Holy Spider, 2022.
Directed by Ali Abbasi.
Starring Zar Amir Ebrahimi, Mehdi Bajestani, Arash Ashtiani, Forouzan Jamshidnejad, Sina Parvaneh, Nima Akbarpour, Sara Fazilat, Alice Rahimi, Ali Nazarian, Sima Seyed, Firouz Ageli, Farhad Faghih Habibi, Mesbah Taleb, Ariane Naziri, M. Ali Nazarian, and Majd Eid.
A journalist descends into the dark underbelly of the Iranian holy city of Mashhad as she investigates the serial killings of sex workers by the so-called “Spider Killer,” who believes he is cleansing the streets of sinners.
Based on actual events between 2000-2001 and set in the holy city of Mashhad, director Ali Abbasi’s (co-writing alongside Afshin Kamran Bahrami and story supervisor Jonas Wagner) Holy Spider depicts the grisly strangulations of sex workers by former soldier and religious zealot Saeed (a terrifying Mehdi Bajestani not just because of the on-screen violence, but the self-righteousness and conviction in which he carries out his actions while blending into society and family life), who believes his cleansing the streets of impurity.
The premise here could have quickly devolved into tasteless exploitation (especially accounting for the brutality on display), but the script wisely filters the killings and concurrent investigation through the specificity of Iran’s social politics, questionable law enforcement, and some crazed religious beliefs. Holy Spider is in a position where it can give away the Spider Killer’s identity right away because it doesn’t have to be a mystery. The context allows the film to play out as a morally vacuous, upsettingly shocking character study about a monster and how his actions reverberate across Mashhad and influence a continued cycle; the next generation of regressive ideologies and patriarchal abuse. There are horrifying twists and turns along the way that never comes across as a filmmaker playing a twisted game but rather allowing sadistic reality to play out, further outraging viewers with every subsequent reveal.
When Holy Spider is not following Saeed keeping up appearances and avoiding suspicion around his family, reappearing at the scenes of his crimes, taunting a local journalist, or luring financially destitute or drug addict prostitutes back to his abode to become his next victim, fictional journalist Rahimi (Zar Amir-Ebrahimi, playing the role with the required progressive counterbalance attitude toward this community) works together with police officers and unnerved local reporter Sharifi (Arash Ashtiani), digging into the details.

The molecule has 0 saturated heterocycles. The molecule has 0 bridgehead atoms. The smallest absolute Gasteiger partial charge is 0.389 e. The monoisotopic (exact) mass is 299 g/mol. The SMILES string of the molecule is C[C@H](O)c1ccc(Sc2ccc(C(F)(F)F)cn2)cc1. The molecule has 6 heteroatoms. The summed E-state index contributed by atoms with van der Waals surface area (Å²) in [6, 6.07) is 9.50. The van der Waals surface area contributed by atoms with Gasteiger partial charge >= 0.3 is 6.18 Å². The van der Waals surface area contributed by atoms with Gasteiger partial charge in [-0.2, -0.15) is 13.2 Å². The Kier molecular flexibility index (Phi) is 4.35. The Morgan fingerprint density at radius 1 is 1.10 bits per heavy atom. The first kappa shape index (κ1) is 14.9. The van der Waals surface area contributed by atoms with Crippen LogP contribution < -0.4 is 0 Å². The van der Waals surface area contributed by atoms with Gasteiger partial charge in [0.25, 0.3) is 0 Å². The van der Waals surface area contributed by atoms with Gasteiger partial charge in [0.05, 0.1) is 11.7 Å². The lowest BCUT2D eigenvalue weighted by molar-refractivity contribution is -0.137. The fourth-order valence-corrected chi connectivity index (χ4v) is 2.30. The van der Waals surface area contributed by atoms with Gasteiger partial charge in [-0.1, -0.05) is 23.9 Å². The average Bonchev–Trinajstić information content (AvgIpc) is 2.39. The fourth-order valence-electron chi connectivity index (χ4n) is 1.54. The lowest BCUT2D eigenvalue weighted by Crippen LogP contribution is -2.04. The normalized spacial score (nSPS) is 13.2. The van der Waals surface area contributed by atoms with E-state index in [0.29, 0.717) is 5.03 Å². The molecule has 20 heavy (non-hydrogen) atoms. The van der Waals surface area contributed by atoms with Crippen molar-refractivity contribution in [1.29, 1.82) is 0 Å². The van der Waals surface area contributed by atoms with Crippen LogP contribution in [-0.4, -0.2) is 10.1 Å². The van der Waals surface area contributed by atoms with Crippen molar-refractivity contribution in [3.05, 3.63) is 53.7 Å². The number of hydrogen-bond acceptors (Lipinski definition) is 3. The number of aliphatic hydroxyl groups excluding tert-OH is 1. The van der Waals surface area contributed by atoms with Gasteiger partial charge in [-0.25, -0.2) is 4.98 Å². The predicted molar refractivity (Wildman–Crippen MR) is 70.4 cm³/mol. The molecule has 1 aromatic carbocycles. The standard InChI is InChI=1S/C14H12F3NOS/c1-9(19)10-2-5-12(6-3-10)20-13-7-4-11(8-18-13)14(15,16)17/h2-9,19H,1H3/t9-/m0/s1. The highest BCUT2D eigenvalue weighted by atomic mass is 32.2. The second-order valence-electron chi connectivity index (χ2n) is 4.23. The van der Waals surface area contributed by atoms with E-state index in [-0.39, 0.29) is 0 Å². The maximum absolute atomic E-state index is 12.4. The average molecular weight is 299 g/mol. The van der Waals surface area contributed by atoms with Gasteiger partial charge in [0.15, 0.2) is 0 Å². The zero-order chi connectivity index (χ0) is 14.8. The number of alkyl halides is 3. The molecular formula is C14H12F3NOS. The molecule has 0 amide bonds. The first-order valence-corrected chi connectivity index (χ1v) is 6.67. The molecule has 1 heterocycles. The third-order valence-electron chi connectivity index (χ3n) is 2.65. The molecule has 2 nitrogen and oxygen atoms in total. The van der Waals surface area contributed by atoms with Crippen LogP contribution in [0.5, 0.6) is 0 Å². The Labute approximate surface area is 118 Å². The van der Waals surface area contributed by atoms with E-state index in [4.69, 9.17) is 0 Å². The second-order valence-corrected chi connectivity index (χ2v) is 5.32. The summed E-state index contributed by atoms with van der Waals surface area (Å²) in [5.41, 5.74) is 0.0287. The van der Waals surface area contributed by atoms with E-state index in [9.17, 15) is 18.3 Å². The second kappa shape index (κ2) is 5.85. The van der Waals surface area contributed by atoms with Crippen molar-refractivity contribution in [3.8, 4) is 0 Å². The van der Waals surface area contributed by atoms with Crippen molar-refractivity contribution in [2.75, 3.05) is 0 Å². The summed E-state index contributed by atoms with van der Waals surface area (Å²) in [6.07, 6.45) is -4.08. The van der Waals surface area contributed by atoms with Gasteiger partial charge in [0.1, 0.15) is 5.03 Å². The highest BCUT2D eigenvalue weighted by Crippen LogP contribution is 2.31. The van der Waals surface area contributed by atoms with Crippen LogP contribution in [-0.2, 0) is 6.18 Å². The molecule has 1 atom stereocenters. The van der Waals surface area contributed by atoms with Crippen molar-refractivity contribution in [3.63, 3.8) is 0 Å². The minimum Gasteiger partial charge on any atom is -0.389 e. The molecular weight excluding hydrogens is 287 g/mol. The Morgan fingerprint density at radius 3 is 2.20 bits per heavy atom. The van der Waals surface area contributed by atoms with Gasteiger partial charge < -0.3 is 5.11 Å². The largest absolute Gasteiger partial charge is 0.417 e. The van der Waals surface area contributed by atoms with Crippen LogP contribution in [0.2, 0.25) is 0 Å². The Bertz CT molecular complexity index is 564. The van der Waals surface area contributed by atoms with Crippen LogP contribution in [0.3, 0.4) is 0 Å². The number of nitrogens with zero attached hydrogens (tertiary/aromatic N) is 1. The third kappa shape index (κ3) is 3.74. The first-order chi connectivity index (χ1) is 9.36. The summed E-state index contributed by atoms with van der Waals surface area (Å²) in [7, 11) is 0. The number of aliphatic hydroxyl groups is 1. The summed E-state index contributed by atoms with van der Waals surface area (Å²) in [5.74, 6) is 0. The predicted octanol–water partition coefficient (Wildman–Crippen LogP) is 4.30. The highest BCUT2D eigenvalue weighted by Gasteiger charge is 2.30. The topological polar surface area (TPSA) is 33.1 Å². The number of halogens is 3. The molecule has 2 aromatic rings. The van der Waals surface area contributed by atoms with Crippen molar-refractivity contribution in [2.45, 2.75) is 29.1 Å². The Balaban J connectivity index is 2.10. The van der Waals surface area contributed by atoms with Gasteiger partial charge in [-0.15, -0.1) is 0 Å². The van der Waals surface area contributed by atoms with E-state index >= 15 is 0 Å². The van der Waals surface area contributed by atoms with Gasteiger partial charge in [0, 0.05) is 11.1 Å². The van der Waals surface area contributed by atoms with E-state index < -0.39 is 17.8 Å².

It’s also instantly made clear that, except for Sharifi, none of these systems can be trusted as they either don’t care about the impoverished victims (often written off as junkies and sinners) or don’t believe what relatives have to say (who are usually disgusted and in some cases believe that the woman got what she had coming), or would prefer bowing to public opinion that aligns with Saeed’s beliefs.
Rahimi is taking this case seriously and is dedicated to uncovering the killer and putting him behind bars. Unfortunately, there is not much to her as a character (as if the filmmakers weren’t really sure how to shade her since they had nothing from real life to pull from), but the performance is rough and angry with boldness, reflecting the film itself. With that in mind, it’s not necessarily a bad decision that Holy Spider majorly shifts over to Saeed’s in its third act, where the holy city wrestles with his behavior, making one infuriating choice after another.
There is some justice here, but Holy Spider culminates with an unbearably uncomfortable and disturbing final sequence that immediately rips away that optimism. You can call it shock value if you want, but the points feel vital and necessary. Holy Spider is sinister and timely, and there is not enough holy water in the world to douse yourself to feel clean after experiencing it.
Flickering Myth Rating – Film: ★ ★ ★ ★ / Movie: ★ ★ ★ ★
Robert Kojder is a member of the Chicago Film Critics Association and the Critics Choice Association. He is also the Flickering Myth Reviews Editor. Check here for new reviews, follow my Twitter or Letterboxd, or email me at MetalGearSolid719@gmail.com